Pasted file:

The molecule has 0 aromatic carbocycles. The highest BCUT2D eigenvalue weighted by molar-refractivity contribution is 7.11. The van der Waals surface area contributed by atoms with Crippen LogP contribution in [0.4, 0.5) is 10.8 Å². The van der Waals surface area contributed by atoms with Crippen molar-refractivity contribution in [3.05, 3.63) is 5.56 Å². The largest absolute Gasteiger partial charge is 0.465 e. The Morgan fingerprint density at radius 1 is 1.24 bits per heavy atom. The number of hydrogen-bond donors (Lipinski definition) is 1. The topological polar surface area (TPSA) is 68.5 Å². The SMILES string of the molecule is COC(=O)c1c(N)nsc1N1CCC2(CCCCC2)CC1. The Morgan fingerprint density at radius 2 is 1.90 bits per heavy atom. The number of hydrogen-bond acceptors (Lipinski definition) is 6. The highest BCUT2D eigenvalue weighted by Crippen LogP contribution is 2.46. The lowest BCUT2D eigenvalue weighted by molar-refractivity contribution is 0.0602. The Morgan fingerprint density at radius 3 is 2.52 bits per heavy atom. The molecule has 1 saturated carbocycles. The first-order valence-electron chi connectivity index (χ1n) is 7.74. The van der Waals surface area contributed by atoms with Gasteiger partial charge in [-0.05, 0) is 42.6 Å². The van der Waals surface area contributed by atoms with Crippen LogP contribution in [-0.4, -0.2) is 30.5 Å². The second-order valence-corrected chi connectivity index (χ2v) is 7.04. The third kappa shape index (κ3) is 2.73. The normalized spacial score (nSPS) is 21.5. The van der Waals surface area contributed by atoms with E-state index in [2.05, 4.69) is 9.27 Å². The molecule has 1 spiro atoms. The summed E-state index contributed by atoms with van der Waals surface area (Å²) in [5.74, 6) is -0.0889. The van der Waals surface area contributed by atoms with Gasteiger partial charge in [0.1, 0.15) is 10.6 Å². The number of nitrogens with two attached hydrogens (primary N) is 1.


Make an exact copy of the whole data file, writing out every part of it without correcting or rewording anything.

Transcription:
The molecule has 0 aromatic carbocycles. The highest BCUT2D eigenvalue weighted by molar-refractivity contribution is 7.11. The van der Waals surface area contributed by atoms with Crippen LogP contribution in [0.4, 0.5) is 10.8 Å². The van der Waals surface area contributed by atoms with Crippen molar-refractivity contribution in [3.05, 3.63) is 5.56 Å². The largest absolute Gasteiger partial charge is 0.465 e. The Morgan fingerprint density at radius 1 is 1.24 bits per heavy atom. The number of hydrogen-bond donors (Lipinski definition) is 1. The topological polar surface area (TPSA) is 68.5 Å². The SMILES string of the molecule is COC(=O)c1c(N)nsc1N1CCC2(CCCCC2)CC1. The Morgan fingerprint density at radius 2 is 1.90 bits per heavy atom. The number of hydrogen-bond acceptors (Lipinski definition) is 6. The highest BCUT2D eigenvalue weighted by Crippen LogP contribution is 2.46. The lowest BCUT2D eigenvalue weighted by molar-refractivity contribution is 0.0602. The Morgan fingerprint density at radius 3 is 2.52 bits per heavy atom. The molecule has 1 saturated carbocycles. The first-order valence-electron chi connectivity index (χ1n) is 7.74. The van der Waals surface area contributed by atoms with Gasteiger partial charge in [-0.05, 0) is 42.6 Å². The van der Waals surface area contributed by atoms with Crippen LogP contribution in [-0.4, -0.2) is 30.5 Å². The second-order valence-corrected chi connectivity index (χ2v) is 7.04. The third kappa shape index (κ3) is 2.73. The normalized spacial score (nSPS) is 21.5. The van der Waals surface area contributed by atoms with E-state index in [2.05, 4.69) is 9.27 Å². The molecule has 1 spiro atoms. The summed E-state index contributed by atoms with van der Waals surface area (Å²) in [5.74, 6) is -0.0889. The van der Waals surface area contributed by atoms with Gasteiger partial charge in [0.1, 0.15) is 10.6 Å². The number of nitrogens with two attached hydrogens (primary N) is 1.